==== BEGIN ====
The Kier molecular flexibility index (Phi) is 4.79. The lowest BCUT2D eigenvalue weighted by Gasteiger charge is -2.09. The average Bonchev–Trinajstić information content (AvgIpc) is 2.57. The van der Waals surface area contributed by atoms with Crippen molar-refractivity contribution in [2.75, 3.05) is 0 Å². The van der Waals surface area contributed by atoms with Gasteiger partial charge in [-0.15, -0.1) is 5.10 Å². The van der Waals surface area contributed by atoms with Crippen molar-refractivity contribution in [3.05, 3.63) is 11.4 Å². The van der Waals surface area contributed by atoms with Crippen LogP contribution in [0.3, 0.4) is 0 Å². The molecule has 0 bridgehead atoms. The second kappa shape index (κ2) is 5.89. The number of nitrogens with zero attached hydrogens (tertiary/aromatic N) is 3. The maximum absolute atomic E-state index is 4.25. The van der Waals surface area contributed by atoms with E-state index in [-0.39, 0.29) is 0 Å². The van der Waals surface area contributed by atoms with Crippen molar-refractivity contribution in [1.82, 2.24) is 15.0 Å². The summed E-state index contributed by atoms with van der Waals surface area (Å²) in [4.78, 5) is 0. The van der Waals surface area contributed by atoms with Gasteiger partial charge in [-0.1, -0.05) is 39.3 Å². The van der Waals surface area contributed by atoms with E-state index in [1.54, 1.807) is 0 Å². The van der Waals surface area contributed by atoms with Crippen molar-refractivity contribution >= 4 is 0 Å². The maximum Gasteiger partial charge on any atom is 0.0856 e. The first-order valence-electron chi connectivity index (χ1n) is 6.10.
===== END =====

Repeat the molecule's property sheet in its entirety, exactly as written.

The Kier molecular flexibility index (Phi) is 4.79. The lowest BCUT2D eigenvalue weighted by Gasteiger charge is -2.09. The average Bonchev–Trinajstić information content (AvgIpc) is 2.57. The van der Waals surface area contributed by atoms with Crippen molar-refractivity contribution in [2.75, 3.05) is 0 Å². The van der Waals surface area contributed by atoms with Gasteiger partial charge in [-0.15, -0.1) is 5.10 Å². The van der Waals surface area contributed by atoms with Crippen molar-refractivity contribution in [3.05, 3.63) is 11.4 Å². The van der Waals surface area contributed by atoms with Crippen LogP contribution in [0.3, 0.4) is 0 Å². The molecule has 0 bridgehead atoms. The second kappa shape index (κ2) is 5.89. The number of nitrogens with zero attached hydrogens (tertiary/aromatic N) is 3. The maximum absolute atomic E-state index is 4.25. The van der Waals surface area contributed by atoms with E-state index in [-0.39, 0.29) is 0 Å². The van der Waals surface area contributed by atoms with Crippen molar-refractivity contribution in [1.82, 2.24) is 15.0 Å². The summed E-state index contributed by atoms with van der Waals surface area (Å²) in [4.78, 5) is 0. The van der Waals surface area contributed by atoms with Gasteiger partial charge in [-0.1, -0.05) is 39.3 Å². The van der Waals surface area contributed by atoms with E-state index in [1.54, 1.807) is 0 Å². The van der Waals surface area contributed by atoms with Crippen molar-refractivity contribution >= 4 is 0 Å². The maximum Gasteiger partial charge on any atom is 0.0856 e. The first-order valence-electron chi connectivity index (χ1n) is 6.10.